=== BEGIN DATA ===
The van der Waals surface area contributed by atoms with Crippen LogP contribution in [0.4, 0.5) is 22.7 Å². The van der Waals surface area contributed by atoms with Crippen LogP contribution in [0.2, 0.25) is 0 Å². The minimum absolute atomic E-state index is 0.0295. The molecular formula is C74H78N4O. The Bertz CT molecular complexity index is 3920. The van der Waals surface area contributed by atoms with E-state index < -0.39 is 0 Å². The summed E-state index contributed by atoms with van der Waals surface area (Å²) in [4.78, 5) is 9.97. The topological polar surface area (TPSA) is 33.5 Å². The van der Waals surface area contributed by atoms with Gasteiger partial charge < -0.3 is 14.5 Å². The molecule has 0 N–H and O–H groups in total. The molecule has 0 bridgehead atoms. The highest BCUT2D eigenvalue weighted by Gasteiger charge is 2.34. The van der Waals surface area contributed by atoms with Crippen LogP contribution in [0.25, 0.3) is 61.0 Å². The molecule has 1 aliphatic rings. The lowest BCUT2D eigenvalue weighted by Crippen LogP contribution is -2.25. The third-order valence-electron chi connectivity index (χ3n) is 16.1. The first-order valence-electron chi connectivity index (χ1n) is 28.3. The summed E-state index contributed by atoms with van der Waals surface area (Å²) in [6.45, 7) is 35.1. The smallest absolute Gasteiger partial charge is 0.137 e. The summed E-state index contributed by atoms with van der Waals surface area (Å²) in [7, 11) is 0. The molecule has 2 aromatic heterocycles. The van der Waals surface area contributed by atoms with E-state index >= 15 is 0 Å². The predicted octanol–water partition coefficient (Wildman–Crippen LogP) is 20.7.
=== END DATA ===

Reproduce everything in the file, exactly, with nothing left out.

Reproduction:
The van der Waals surface area contributed by atoms with Crippen LogP contribution in [0.4, 0.5) is 22.7 Å². The van der Waals surface area contributed by atoms with Crippen LogP contribution in [0.2, 0.25) is 0 Å². The minimum absolute atomic E-state index is 0.0295. The molecular formula is C74H78N4O. The Bertz CT molecular complexity index is 3920. The van der Waals surface area contributed by atoms with E-state index < -0.39 is 0 Å². The summed E-state index contributed by atoms with van der Waals surface area (Å²) in [4.78, 5) is 9.97. The topological polar surface area (TPSA) is 33.5 Å². The van der Waals surface area contributed by atoms with Gasteiger partial charge < -0.3 is 14.5 Å². The molecule has 0 N–H and O–H groups in total. The molecule has 0 bridgehead atoms. The highest BCUT2D eigenvalue weighted by Gasteiger charge is 2.34. The van der Waals surface area contributed by atoms with Crippen LogP contribution in [0.25, 0.3) is 61.0 Å². The molecule has 1 aliphatic rings. The lowest BCUT2D eigenvalue weighted by Crippen LogP contribution is -2.25. The third-order valence-electron chi connectivity index (χ3n) is 16.1. The first-order valence-electron chi connectivity index (χ1n) is 28.3. The summed E-state index contributed by atoms with van der Waals surface area (Å²) in [6.45, 7) is 35.1. The smallest absolute Gasteiger partial charge is 0.137 e. The summed E-state index contributed by atoms with van der Waals surface area (Å²) in [7, 11) is 0. The molecule has 2 aromatic heterocycles. The van der Waals surface area contributed by atoms with E-state index >= 15 is 0 Å². The predicted octanol–water partition coefficient (Wildman–Crippen LogP) is 20.7.